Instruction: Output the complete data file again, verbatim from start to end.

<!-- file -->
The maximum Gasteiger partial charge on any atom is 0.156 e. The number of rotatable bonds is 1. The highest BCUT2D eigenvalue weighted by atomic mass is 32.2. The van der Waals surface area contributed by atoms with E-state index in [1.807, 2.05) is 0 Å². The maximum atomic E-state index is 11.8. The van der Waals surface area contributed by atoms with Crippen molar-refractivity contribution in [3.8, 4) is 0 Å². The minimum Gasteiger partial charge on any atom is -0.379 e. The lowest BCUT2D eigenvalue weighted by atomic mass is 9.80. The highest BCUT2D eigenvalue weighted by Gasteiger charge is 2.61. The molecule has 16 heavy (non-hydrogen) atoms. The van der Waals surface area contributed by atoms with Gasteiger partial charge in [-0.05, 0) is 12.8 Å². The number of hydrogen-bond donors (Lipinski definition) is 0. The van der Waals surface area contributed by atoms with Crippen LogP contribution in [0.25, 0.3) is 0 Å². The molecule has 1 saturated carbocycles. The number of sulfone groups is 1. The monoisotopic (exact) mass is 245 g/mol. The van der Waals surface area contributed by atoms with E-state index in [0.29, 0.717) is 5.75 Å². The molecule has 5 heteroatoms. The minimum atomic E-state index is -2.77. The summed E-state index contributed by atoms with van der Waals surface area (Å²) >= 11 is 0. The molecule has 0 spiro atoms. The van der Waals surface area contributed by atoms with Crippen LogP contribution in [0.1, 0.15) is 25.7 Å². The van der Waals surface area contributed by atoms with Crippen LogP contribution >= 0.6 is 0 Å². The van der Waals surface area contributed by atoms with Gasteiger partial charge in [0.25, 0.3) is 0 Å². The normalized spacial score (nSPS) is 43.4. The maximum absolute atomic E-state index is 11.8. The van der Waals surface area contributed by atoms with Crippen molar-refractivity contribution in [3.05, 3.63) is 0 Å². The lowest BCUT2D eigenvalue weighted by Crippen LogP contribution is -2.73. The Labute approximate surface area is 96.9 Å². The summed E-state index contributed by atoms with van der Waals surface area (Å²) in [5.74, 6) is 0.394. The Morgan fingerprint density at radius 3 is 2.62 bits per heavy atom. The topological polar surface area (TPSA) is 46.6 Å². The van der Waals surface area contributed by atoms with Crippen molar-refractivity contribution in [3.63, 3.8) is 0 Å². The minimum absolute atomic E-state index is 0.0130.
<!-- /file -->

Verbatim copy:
The maximum Gasteiger partial charge on any atom is 0.156 e. The number of rotatable bonds is 1. The highest BCUT2D eigenvalue weighted by atomic mass is 32.2. The van der Waals surface area contributed by atoms with E-state index in [1.807, 2.05) is 0 Å². The maximum atomic E-state index is 11.8. The van der Waals surface area contributed by atoms with Crippen molar-refractivity contribution in [3.8, 4) is 0 Å². The minimum Gasteiger partial charge on any atom is -0.379 e. The lowest BCUT2D eigenvalue weighted by atomic mass is 9.80. The highest BCUT2D eigenvalue weighted by Gasteiger charge is 2.61. The molecule has 16 heavy (non-hydrogen) atoms. The van der Waals surface area contributed by atoms with Gasteiger partial charge in [-0.05, 0) is 12.8 Å². The number of hydrogen-bond donors (Lipinski definition) is 0. The van der Waals surface area contributed by atoms with Crippen LogP contribution in [0.25, 0.3) is 0 Å². The molecule has 1 saturated carbocycles. The number of sulfone groups is 1. The monoisotopic (exact) mass is 245 g/mol. The van der Waals surface area contributed by atoms with E-state index in [0.29, 0.717) is 5.75 Å². The molecule has 5 heteroatoms. The minimum atomic E-state index is -2.77. The summed E-state index contributed by atoms with van der Waals surface area (Å²) >= 11 is 0. The molecule has 0 spiro atoms. The van der Waals surface area contributed by atoms with Crippen LogP contribution in [0.1, 0.15) is 25.7 Å². The van der Waals surface area contributed by atoms with Crippen LogP contribution >= 0.6 is 0 Å². The van der Waals surface area contributed by atoms with Gasteiger partial charge in [0.25, 0.3) is 0 Å². The normalized spacial score (nSPS) is 43.4. The maximum absolute atomic E-state index is 11.8. The van der Waals surface area contributed by atoms with Crippen molar-refractivity contribution in [3.05, 3.63) is 0 Å². The lowest BCUT2D eigenvalue weighted by Crippen LogP contribution is -2.73. The Labute approximate surface area is 96.9 Å². The summed E-state index contributed by atoms with van der Waals surface area (Å²) in [5.74, 6) is 0.394. The Morgan fingerprint density at radius 3 is 2.62 bits per heavy atom. The topological polar surface area (TPSA) is 46.6 Å². The van der Waals surface area contributed by atoms with Crippen molar-refractivity contribution in [3.63, 3.8) is 0 Å². The minimum absolute atomic E-state index is 0.0130.